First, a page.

"I live in you, you live in me / We are two gardens haunted by each other." 'Love Poem', Douglas Dunn
There are a whole set of names for the March Moon. The Celts call it the Moon of Winds. I’m probably the most horticulturally-challenged person you’re likely to be but flowers and frost don’t seem as if they should go together with the possible exception of the edelweiss. I did check and some magnolias can bloom in early spring. Okay I know I’m being a bit literal here but I wouldn’t be me if I did say what jumps out at me when I read one of your poems and the big questions was: Why March? I can see no special significance to a March baptism than one at any other time of year. It’s cold, hence the mist when they kiss, but who is kissing? Kissing – at least this kind of kissing – doesn’t fit with a baptism. This is, of course, assuming that the baptism is a submersion in water and not a submersion into another. I find the word canvassing an odd choice. It reminds me of politicians in the street and once that image stuck it was hard to shake.I can find no reference to ‘blood waves’ but blood is always significant. And yet waves of it seems overkill. Is this entire poem a dream? You jump from a baptismal scene (water as life-giver, washing sins away, new life therefore) to walls of black waves (death dealers). The ‘towering blacks’ is suggestive of a tidal wave. The one that struck Japan was in March though.As always I’m struggling to tie these (to me) disparate images together. But this one is losing me.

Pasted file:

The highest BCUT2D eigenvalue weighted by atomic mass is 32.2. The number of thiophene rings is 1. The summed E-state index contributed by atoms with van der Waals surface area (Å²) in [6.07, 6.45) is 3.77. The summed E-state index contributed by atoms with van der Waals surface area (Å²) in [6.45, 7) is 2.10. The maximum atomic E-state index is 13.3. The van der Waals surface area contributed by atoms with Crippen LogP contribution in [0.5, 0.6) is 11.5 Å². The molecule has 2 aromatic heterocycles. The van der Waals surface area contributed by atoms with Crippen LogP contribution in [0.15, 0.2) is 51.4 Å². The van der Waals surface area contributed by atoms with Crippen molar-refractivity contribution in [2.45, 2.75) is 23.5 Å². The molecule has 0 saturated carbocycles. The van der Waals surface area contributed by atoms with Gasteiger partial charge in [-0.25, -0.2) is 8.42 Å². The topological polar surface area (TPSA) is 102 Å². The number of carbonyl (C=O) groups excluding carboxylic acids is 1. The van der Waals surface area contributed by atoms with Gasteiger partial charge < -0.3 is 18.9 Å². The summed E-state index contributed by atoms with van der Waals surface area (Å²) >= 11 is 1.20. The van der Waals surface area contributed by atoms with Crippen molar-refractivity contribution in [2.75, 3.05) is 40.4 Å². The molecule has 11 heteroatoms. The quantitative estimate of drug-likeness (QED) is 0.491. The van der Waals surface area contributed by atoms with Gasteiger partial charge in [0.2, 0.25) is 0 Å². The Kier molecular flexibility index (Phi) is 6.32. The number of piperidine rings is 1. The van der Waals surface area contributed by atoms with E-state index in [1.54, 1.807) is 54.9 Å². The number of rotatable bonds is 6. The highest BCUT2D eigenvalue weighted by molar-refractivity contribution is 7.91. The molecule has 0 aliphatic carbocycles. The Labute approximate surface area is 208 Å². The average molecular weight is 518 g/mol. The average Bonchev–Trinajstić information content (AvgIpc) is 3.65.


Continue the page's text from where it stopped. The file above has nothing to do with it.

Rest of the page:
thanks for your perserverance, jim, you make good points as always :) yes, it's about the Japan tsunami, me imagining it coming here.
Me, I like poetry that dares to be disparate (as you know from me raving about Neruda!)Especially liked the canvassing lips - that part inhabits territory that can so easily turn mawkish and the original use of language is one way to avoid doing so.Puzzled by "tottering blacks".Talking of disparate, when I was reading Neruda, I was also into Ashbery - this kind of thing:http://fivebranchtree.blogspot.com/2008/12/le-livre-est-sur-la-table-john-ashbery.html
thanks for this, dominic! I've yet to really find my way into Ashbery but yes I've always preferred fractured to straightforward narrative.
me, i'm loving the title. and then the first four lines. the second four don't seem to add much to that. lips canvassing is rather lovely but you've already said it and, like dominic, i'm puzzled by tottering blacksi like the blood waves but for me a wave of blood will always be the shining rather than tsunami!
thanks for this, swiss :)
the title is mesmerizing, an entire poem by itself! i have to thank Jim for making the connection to Japan, i didn't get that myself. i also think that the beginning is very strong, the images surprise and resonate long in the mind...
thankyou roxana, I know I've barely made the Japan connection in it, I'll be thinking about that in revisions.
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